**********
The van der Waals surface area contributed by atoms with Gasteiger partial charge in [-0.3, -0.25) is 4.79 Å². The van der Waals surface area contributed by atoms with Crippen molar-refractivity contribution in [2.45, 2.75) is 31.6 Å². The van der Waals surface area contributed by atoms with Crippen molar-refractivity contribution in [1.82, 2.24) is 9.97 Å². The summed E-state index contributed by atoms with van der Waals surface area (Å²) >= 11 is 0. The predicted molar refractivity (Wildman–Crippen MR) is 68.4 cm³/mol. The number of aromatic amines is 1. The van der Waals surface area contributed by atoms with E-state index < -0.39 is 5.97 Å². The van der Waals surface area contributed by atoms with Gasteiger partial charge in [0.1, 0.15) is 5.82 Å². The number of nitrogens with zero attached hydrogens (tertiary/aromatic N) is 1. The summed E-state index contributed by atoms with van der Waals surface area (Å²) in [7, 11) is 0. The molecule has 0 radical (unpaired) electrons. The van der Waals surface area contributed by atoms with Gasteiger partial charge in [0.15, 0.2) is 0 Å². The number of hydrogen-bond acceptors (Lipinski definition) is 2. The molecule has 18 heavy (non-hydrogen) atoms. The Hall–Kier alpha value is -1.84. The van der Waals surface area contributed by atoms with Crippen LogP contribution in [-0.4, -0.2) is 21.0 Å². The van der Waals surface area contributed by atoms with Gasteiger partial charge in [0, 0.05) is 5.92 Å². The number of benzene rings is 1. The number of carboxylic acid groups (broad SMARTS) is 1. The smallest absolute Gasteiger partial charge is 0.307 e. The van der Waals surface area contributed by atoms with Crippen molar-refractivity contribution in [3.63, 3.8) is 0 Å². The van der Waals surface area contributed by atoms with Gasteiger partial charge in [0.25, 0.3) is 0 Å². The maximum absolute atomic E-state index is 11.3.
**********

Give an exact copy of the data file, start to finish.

The van der Waals surface area contributed by atoms with Gasteiger partial charge in [-0.3, -0.25) is 4.79 Å². The van der Waals surface area contributed by atoms with Crippen molar-refractivity contribution in [2.45, 2.75) is 31.6 Å². The van der Waals surface area contributed by atoms with Crippen molar-refractivity contribution in [1.82, 2.24) is 9.97 Å². The summed E-state index contributed by atoms with van der Waals surface area (Å²) >= 11 is 0. The predicted molar refractivity (Wildman–Crippen MR) is 68.4 cm³/mol. The number of aromatic amines is 1. The van der Waals surface area contributed by atoms with E-state index < -0.39 is 5.97 Å². The van der Waals surface area contributed by atoms with Gasteiger partial charge in [0.1, 0.15) is 5.82 Å². The number of nitrogens with zero attached hydrogens (tertiary/aromatic N) is 1. The summed E-state index contributed by atoms with van der Waals surface area (Å²) in [7, 11) is 0. The molecule has 0 radical (unpaired) electrons. The van der Waals surface area contributed by atoms with Gasteiger partial charge in [0.15, 0.2) is 0 Å². The number of hydrogen-bond acceptors (Lipinski definition) is 2. The molecule has 18 heavy (non-hydrogen) atoms. The Hall–Kier alpha value is -1.84. The van der Waals surface area contributed by atoms with Crippen LogP contribution in [-0.4, -0.2) is 21.0 Å². The van der Waals surface area contributed by atoms with Gasteiger partial charge in [0, 0.05) is 5.92 Å². The number of benzene rings is 1. The number of carboxylic acid groups (broad SMARTS) is 1. The smallest absolute Gasteiger partial charge is 0.307 e. The van der Waals surface area contributed by atoms with Crippen molar-refractivity contribution in [3.63, 3.8) is 0 Å². The van der Waals surface area contributed by atoms with Gasteiger partial charge in [0.25, 0.3) is 0 Å². The maximum absolute atomic E-state index is 11.3.